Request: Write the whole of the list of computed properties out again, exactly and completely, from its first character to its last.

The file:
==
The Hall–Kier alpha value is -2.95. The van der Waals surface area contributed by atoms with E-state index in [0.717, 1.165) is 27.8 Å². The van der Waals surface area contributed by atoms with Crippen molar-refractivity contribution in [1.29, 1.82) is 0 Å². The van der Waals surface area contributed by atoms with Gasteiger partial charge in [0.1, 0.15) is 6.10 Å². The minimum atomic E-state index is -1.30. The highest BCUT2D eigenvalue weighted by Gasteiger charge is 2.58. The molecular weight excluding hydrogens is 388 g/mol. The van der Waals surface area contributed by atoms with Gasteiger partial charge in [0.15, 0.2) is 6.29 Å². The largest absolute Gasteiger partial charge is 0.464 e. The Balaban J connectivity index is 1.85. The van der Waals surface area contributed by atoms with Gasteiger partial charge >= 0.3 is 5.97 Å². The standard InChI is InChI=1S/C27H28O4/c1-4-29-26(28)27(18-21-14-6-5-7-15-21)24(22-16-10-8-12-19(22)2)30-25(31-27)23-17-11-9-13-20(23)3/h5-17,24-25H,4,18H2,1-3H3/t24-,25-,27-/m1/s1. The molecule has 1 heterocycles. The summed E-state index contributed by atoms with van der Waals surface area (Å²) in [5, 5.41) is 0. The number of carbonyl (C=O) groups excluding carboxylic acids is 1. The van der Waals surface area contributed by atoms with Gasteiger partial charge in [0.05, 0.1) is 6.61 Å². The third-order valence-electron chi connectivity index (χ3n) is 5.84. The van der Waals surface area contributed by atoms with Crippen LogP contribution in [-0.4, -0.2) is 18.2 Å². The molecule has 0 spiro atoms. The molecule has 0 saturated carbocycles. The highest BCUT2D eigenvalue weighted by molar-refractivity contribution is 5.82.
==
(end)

The Hall–Kier alpha value is -2.95. The van der Waals surface area contributed by atoms with E-state index in [0.717, 1.165) is 27.8 Å². The van der Waals surface area contributed by atoms with Crippen molar-refractivity contribution in [1.29, 1.82) is 0 Å². The van der Waals surface area contributed by atoms with Gasteiger partial charge in [0.1, 0.15) is 6.10 Å². The minimum atomic E-state index is -1.30. The highest BCUT2D eigenvalue weighted by Gasteiger charge is 2.58. The molecular weight excluding hydrogens is 388 g/mol. The van der Waals surface area contributed by atoms with Gasteiger partial charge in [0.15, 0.2) is 6.29 Å². The largest absolute Gasteiger partial charge is 0.464 e. The Balaban J connectivity index is 1.85. The van der Waals surface area contributed by atoms with Gasteiger partial charge >= 0.3 is 5.97 Å². The standard InChI is InChI=1S/C27H28O4/c1-4-29-26(28)27(18-21-14-6-5-7-15-21)24(22-16-10-8-12-19(22)2)30-25(31-27)23-17-11-9-13-20(23)3/h5-17,24-25H,4,18H2,1-3H3/t24-,25-,27-/m1/s1. The molecule has 1 heterocycles. The summed E-state index contributed by atoms with van der Waals surface area (Å²) in [5, 5.41) is 0. The number of carbonyl (C=O) groups excluding carboxylic acids is 1. The van der Waals surface area contributed by atoms with Gasteiger partial charge in [0.05, 0.1) is 6.61 Å². The third-order valence-electron chi connectivity index (χ3n) is 5.84. The van der Waals surface area contributed by atoms with Crippen LogP contribution in [-0.4, -0.2) is 18.2 Å². The molecule has 0 spiro atoms. The molecule has 0 saturated carbocycles. The highest BCUT2D eigenvalue weighted by molar-refractivity contribution is 5.82.